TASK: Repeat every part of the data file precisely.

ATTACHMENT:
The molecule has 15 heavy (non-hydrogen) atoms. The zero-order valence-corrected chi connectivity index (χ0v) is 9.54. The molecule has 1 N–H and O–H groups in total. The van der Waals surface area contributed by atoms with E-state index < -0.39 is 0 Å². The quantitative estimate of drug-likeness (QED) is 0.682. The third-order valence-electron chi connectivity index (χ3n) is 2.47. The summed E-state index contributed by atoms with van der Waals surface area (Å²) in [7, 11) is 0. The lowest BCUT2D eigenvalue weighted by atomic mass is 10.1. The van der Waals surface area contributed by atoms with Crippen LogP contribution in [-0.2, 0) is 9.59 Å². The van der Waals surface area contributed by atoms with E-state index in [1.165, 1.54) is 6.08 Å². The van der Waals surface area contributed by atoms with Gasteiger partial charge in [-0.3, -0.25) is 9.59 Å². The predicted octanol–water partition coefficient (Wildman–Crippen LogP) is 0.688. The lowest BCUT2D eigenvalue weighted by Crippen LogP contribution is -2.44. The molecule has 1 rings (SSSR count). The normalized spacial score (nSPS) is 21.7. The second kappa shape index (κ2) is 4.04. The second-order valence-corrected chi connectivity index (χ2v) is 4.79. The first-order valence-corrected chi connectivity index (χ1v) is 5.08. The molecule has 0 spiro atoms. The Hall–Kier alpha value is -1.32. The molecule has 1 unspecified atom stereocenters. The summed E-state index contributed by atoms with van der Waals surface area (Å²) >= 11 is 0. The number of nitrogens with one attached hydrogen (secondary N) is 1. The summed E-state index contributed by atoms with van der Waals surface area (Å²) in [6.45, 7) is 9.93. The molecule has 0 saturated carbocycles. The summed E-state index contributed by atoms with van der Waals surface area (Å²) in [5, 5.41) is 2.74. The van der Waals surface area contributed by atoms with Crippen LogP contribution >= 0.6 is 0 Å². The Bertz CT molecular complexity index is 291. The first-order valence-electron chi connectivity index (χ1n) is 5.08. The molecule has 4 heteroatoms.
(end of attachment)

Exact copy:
The molecule has 15 heavy (non-hydrogen) atoms. The zero-order valence-corrected chi connectivity index (χ0v) is 9.54. The molecule has 1 N–H and O–H groups in total. The van der Waals surface area contributed by atoms with E-state index < -0.39 is 0 Å². The quantitative estimate of drug-likeness (QED) is 0.682. The third-order valence-electron chi connectivity index (χ3n) is 2.47. The summed E-state index contributed by atoms with van der Waals surface area (Å²) in [7, 11) is 0. The lowest BCUT2D eigenvalue weighted by atomic mass is 10.1. The van der Waals surface area contributed by atoms with Crippen LogP contribution in [-0.2, 0) is 9.59 Å². The van der Waals surface area contributed by atoms with E-state index in [1.165, 1.54) is 6.08 Å². The van der Waals surface area contributed by atoms with Gasteiger partial charge in [-0.3, -0.25) is 9.59 Å². The predicted octanol–water partition coefficient (Wildman–Crippen LogP) is 0.688. The lowest BCUT2D eigenvalue weighted by Crippen LogP contribution is -2.44. The molecule has 1 rings (SSSR count). The normalized spacial score (nSPS) is 21.7. The second kappa shape index (κ2) is 4.04. The second-order valence-corrected chi connectivity index (χ2v) is 4.79. The first-order valence-corrected chi connectivity index (χ1v) is 5.08. The molecule has 0 spiro atoms. The Hall–Kier alpha value is -1.32. The molecule has 1 unspecified atom stereocenters. The summed E-state index contributed by atoms with van der Waals surface area (Å²) >= 11 is 0. The number of nitrogens with one attached hydrogen (secondary N) is 1. The summed E-state index contributed by atoms with van der Waals surface area (Å²) in [6.45, 7) is 9.93. The molecule has 0 saturated carbocycles. The summed E-state index contributed by atoms with van der Waals surface area (Å²) in [5, 5.41) is 2.74. The van der Waals surface area contributed by atoms with Crippen LogP contribution >= 0.6 is 0 Å². The Bertz CT molecular complexity index is 291. The first-order valence-electron chi connectivity index (χ1n) is 5.08. The molecule has 4 heteroatoms.